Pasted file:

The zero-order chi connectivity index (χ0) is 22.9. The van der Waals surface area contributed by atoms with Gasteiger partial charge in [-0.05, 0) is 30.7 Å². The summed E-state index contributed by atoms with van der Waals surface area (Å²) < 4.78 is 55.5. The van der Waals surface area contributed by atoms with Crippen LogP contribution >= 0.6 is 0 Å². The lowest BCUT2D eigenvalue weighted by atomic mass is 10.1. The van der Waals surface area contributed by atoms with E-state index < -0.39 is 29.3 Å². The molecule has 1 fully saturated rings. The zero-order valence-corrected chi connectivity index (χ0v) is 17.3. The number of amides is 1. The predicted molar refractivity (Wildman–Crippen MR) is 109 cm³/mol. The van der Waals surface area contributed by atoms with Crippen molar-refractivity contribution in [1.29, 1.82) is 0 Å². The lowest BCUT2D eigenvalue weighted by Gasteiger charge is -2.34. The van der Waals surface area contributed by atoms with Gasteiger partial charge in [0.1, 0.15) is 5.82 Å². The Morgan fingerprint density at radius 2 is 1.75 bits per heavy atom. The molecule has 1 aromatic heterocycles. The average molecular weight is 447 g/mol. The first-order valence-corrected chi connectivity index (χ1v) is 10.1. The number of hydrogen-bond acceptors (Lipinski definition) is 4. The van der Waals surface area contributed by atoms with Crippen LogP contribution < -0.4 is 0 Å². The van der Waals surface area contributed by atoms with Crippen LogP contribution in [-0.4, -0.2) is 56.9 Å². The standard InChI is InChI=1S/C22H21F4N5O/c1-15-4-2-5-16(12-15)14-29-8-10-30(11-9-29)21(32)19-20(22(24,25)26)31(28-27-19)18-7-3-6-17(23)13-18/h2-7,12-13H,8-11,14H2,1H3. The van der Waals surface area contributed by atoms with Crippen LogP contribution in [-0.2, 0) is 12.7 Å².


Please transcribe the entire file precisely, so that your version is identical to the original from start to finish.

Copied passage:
The zero-order chi connectivity index (χ0) is 22.9. The van der Waals surface area contributed by atoms with Gasteiger partial charge in [-0.05, 0) is 30.7 Å². The summed E-state index contributed by atoms with van der Waals surface area (Å²) < 4.78 is 55.5. The van der Waals surface area contributed by atoms with Crippen LogP contribution >= 0.6 is 0 Å². The lowest BCUT2D eigenvalue weighted by atomic mass is 10.1. The van der Waals surface area contributed by atoms with E-state index < -0.39 is 29.3 Å². The molecule has 1 fully saturated rings. The zero-order valence-corrected chi connectivity index (χ0v) is 17.3. The number of amides is 1. The predicted molar refractivity (Wildman–Crippen MR) is 109 cm³/mol. The van der Waals surface area contributed by atoms with Crippen molar-refractivity contribution in [1.29, 1.82) is 0 Å². The lowest BCUT2D eigenvalue weighted by Gasteiger charge is -2.34. The van der Waals surface area contributed by atoms with Gasteiger partial charge in [0.1, 0.15) is 5.82 Å². The Morgan fingerprint density at radius 2 is 1.75 bits per heavy atom. The molecule has 1 aromatic heterocycles. The average molecular weight is 447 g/mol. The first-order valence-corrected chi connectivity index (χ1v) is 10.1. The number of hydrogen-bond acceptors (Lipinski definition) is 4. The van der Waals surface area contributed by atoms with Crippen LogP contribution < -0.4 is 0 Å². The van der Waals surface area contributed by atoms with Crippen LogP contribution in [-0.4, -0.2) is 56.9 Å². The standard InChI is InChI=1S/C22H21F4N5O/c1-15-4-2-5-16(12-15)14-29-8-10-30(11-9-29)21(32)19-20(22(24,25)26)31(28-27-19)18-7-3-6-17(23)13-18/h2-7,12-13H,8-11,14H2,1H3. The van der Waals surface area contributed by atoms with Crippen LogP contribution in [-0.2, 0) is 12.7 Å².